The thin metal strips of spring steel that parallel the flashlight’s body are a simple idea that just cannot seem to evolve beyond its knuckle-dragging stage in life. Flashlight pocket clips, not unlike folding knife pocket clips, run the gamut from passing usefulness to better-off-without-it. The clips vary widely in design, shape, grip strength, direction, and location. Some even play both sides and don’t work well in either direction, while others have mastered the skill of ineffectiveness in only one orientation. Surefire has a well-developed clip that grabs a pocket edge quite well with the lens down, but also has an oversized wrap-around portion of the clip that gives a second carry option as well as grabs nicely to the bill of a baseball cap. Only problem is Surefire lights are known for being a little big and can be heavy so you might need to snug up the cap’s retention on your skull.
No matter the clips shape, the one thing I want for sure is the ability to remove the clip. Not to keep it removed, per say, but rather to take it off and bend it how I want. Mostly the clip needs tightening to my personal specs, but occasionally, I want to increase or decrease the shovel angle on the clip’s tip to either slide into my pocket with less help, or reduce its stress on my pocket or thigh because it pokes out like a figurehead on a wooden ship.
Paper or Plastic?
Most lights today are made of one or two of three materials. High end lights for non-explosive conditions usually run aluminum throughout. A few are titanium, but those are definitely outliers. Drop down a price point or two and you find plastic and polymer. The final material is a Lexan or similar hard plastic that is often transparent. My preference is aluminum when titanium is not available. Although I don’t notice any weight difference between the two since the quantity of metal in a flashlight is pretty low given the strength requirements of such a device.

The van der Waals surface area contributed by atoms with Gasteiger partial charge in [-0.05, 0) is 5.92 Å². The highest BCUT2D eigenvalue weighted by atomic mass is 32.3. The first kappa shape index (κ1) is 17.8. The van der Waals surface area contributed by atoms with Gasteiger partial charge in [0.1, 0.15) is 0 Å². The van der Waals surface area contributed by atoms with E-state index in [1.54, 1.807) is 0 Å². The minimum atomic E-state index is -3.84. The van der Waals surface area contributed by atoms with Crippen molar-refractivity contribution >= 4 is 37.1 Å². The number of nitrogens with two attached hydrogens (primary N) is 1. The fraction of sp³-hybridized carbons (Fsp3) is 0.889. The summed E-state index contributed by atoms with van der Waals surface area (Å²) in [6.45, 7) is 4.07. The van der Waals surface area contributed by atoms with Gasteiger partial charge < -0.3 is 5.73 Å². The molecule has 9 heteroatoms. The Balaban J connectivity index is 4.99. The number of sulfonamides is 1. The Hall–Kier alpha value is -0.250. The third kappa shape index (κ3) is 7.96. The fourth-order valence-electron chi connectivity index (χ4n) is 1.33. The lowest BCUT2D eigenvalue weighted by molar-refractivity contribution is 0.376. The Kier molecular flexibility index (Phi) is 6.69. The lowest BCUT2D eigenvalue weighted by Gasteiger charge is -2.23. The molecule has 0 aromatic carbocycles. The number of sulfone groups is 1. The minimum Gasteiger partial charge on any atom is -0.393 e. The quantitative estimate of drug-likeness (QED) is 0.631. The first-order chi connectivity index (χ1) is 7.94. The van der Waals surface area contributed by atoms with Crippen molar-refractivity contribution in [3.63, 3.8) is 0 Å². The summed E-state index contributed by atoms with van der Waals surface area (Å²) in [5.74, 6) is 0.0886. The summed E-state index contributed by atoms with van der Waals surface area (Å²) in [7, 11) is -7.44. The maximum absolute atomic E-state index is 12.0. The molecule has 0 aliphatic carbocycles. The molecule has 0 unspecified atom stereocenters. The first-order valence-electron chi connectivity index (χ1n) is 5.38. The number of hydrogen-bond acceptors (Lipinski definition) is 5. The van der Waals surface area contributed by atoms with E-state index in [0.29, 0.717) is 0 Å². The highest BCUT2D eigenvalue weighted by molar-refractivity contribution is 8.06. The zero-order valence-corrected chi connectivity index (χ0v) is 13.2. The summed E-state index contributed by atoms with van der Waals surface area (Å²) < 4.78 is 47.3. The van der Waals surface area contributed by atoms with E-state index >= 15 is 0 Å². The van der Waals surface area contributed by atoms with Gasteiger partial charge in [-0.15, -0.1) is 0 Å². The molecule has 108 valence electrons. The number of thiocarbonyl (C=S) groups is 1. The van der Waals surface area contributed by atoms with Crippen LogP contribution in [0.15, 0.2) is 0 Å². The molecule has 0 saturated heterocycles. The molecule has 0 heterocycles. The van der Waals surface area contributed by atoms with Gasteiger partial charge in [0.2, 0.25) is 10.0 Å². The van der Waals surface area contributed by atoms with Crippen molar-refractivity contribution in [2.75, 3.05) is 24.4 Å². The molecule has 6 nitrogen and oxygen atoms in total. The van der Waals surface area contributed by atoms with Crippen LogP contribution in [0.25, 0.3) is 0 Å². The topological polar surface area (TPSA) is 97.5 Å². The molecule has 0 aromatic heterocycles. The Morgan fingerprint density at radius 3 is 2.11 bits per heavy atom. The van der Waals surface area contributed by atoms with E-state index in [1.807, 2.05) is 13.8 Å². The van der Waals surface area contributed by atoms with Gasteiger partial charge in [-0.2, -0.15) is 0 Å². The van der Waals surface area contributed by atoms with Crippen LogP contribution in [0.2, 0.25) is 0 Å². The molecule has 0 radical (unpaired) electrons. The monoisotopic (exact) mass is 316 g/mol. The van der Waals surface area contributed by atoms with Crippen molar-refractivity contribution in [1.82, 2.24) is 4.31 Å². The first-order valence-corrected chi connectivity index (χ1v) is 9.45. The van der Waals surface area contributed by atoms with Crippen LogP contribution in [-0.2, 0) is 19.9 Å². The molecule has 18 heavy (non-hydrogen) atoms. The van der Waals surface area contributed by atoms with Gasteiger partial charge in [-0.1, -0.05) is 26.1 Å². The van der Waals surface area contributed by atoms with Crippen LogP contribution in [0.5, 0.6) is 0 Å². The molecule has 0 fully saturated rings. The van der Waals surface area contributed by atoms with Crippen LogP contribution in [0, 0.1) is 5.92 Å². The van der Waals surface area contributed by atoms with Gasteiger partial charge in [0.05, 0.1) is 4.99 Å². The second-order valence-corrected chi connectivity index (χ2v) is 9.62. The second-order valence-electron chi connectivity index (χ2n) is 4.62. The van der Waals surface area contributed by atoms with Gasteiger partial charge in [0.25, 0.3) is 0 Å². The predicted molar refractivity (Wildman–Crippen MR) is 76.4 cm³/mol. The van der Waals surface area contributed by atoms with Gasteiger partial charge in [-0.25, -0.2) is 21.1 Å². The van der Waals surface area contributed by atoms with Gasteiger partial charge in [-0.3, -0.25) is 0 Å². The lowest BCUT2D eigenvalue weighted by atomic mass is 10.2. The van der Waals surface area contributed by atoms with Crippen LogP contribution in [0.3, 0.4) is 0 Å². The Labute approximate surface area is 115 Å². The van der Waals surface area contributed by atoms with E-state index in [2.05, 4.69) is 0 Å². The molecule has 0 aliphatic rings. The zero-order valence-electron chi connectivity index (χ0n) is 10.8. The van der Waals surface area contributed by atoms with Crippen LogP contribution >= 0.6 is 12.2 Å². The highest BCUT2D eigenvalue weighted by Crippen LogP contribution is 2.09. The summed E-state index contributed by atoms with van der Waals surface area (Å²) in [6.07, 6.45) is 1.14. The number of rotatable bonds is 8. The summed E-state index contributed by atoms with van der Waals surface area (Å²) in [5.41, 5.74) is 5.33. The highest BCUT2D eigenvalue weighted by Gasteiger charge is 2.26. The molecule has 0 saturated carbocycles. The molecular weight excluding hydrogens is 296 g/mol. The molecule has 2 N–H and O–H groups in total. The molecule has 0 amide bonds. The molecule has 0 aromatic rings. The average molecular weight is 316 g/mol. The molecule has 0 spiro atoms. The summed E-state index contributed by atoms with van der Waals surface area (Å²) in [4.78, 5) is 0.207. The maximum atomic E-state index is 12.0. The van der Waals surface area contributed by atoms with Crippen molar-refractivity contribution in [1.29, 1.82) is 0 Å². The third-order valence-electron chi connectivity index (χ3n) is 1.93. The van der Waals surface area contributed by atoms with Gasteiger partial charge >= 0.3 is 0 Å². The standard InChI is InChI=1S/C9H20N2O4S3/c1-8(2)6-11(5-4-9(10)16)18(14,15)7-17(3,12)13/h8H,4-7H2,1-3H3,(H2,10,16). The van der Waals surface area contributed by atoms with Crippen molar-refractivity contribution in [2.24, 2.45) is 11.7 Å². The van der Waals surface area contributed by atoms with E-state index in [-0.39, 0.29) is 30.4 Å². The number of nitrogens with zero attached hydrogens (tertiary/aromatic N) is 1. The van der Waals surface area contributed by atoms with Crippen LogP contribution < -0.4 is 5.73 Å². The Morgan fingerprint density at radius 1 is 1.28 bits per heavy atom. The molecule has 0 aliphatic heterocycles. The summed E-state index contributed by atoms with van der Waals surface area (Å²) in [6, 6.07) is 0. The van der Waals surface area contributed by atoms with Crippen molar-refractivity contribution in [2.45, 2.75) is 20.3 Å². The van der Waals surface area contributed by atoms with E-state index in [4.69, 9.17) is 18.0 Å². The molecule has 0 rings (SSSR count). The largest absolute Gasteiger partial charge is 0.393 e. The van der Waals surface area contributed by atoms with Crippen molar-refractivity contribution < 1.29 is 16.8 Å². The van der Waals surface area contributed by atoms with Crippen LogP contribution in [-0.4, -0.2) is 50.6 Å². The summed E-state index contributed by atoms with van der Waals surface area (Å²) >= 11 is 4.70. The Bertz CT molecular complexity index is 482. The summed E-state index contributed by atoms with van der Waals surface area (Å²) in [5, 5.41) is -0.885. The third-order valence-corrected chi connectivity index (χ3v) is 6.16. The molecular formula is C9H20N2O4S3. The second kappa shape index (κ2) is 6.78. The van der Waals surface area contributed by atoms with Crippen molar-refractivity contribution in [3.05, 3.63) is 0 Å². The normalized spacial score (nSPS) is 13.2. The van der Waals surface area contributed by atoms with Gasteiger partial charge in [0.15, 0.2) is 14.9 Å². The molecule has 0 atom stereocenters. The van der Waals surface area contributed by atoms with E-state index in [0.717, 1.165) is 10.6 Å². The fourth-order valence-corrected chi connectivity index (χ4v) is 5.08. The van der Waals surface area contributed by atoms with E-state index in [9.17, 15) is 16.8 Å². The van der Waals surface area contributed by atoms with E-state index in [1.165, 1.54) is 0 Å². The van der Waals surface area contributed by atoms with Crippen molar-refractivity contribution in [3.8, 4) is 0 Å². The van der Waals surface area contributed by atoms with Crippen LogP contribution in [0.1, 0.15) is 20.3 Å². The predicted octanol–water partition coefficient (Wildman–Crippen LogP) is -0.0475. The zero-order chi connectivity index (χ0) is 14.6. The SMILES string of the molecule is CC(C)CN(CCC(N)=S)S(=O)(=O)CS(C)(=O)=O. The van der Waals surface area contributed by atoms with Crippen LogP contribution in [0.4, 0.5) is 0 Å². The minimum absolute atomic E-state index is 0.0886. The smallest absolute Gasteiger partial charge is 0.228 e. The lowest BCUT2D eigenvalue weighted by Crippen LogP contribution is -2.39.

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Aluminum does have it’s downsides including higher cost, need for proper anodizing, and care when threading together the components. Aluminum can be milled to much finer tolerances than synthetics so they are usually noticeably more refined. That is the quality aluminum flashlights, not the junk ones in the hardware store checkout line. But aluminum does scratch, dent, and sink. Plus, it seems that only those cheap Chinese dollar-lights next to the cash register are the only ones that truly embrace my love of bright colors. Surefire seems to think silver is a major departure from the norm.
The use of plastic can cut the cost of a light in half or more for roughly the same output performance by the same company. However, the flexible nature of plastic means that a hard blow will likely knock the stuffing out of the light whereas a quality aluminum one would just get bruised. A good indication of how well a light will stay together under stress is found in the number of revolutions holding the components to each other. Two complete rotations is the minimum for high quality. If less than two, wear your seatbelt. If less than one, wear a helmet. Fenix lights use up to three rotations to keep their heads screwed on tight, and Surefire is at least two spins. And when twisting the pieces, notice the smoothness of thread interaction. Many quality lights use thick durable threads, and even squared off thread tips. While lesser lights, even those that might spin two or more times use such paper-thin threads that you can bend the head off the body even when screwed down tight. Not all threads are created equal.